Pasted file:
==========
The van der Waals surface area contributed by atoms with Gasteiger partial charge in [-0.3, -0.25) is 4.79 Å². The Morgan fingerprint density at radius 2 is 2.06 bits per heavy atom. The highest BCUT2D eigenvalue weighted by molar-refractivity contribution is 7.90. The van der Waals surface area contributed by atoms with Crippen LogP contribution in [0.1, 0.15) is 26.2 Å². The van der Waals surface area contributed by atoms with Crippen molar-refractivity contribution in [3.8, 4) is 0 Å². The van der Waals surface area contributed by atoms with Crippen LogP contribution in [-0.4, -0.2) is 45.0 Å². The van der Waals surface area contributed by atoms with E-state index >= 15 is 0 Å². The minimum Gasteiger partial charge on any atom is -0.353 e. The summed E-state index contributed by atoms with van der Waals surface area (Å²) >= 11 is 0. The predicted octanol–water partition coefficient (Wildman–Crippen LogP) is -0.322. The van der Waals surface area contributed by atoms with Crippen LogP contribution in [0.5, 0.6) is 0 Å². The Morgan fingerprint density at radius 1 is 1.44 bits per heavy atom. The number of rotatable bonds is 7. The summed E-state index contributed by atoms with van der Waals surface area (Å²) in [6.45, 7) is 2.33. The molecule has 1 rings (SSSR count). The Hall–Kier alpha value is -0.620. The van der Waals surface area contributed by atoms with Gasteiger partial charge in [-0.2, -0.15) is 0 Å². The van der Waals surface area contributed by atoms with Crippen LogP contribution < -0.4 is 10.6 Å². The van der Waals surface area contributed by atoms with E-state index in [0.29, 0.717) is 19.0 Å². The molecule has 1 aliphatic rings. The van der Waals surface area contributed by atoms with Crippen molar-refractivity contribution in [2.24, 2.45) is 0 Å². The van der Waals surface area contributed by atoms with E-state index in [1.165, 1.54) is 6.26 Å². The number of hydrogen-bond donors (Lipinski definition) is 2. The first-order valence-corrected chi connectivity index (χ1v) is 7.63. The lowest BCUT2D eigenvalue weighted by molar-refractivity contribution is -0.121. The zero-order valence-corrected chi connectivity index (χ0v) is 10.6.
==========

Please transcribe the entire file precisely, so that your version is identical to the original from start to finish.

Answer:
The van der Waals surface area contributed by atoms with Gasteiger partial charge in [-0.3, -0.25) is 4.79 Å². The Morgan fingerprint density at radius 2 is 2.06 bits per heavy atom. The highest BCUT2D eigenvalue weighted by molar-refractivity contribution is 7.90. The van der Waals surface area contributed by atoms with Crippen LogP contribution in [0.1, 0.15) is 26.2 Å². The van der Waals surface area contributed by atoms with Crippen molar-refractivity contribution in [3.8, 4) is 0 Å². The van der Waals surface area contributed by atoms with Crippen LogP contribution in [-0.4, -0.2) is 45.0 Å². The van der Waals surface area contributed by atoms with E-state index >= 15 is 0 Å². The minimum Gasteiger partial charge on any atom is -0.353 e. The summed E-state index contributed by atoms with van der Waals surface area (Å²) >= 11 is 0. The predicted octanol–water partition coefficient (Wildman–Crippen LogP) is -0.322. The van der Waals surface area contributed by atoms with Crippen LogP contribution in [0.5, 0.6) is 0 Å². The Morgan fingerprint density at radius 1 is 1.44 bits per heavy atom. The number of rotatable bonds is 7. The summed E-state index contributed by atoms with van der Waals surface area (Å²) in [6.45, 7) is 2.33. The molecule has 1 rings (SSSR count). The Hall–Kier alpha value is -0.620. The van der Waals surface area contributed by atoms with Gasteiger partial charge in [-0.2, -0.15) is 0 Å². The van der Waals surface area contributed by atoms with Crippen LogP contribution < -0.4 is 10.6 Å². The van der Waals surface area contributed by atoms with E-state index in [0.29, 0.717) is 19.0 Å². The molecule has 1 aliphatic rings. The van der Waals surface area contributed by atoms with Crippen molar-refractivity contribution in [2.24, 2.45) is 0 Å². The van der Waals surface area contributed by atoms with E-state index in [1.165, 1.54) is 6.26 Å². The number of hydrogen-bond donors (Lipinski definition) is 2. The first-order valence-corrected chi connectivity index (χ1v) is 7.63. The lowest BCUT2D eigenvalue weighted by molar-refractivity contribution is -0.121. The zero-order valence-corrected chi connectivity index (χ0v) is 10.6.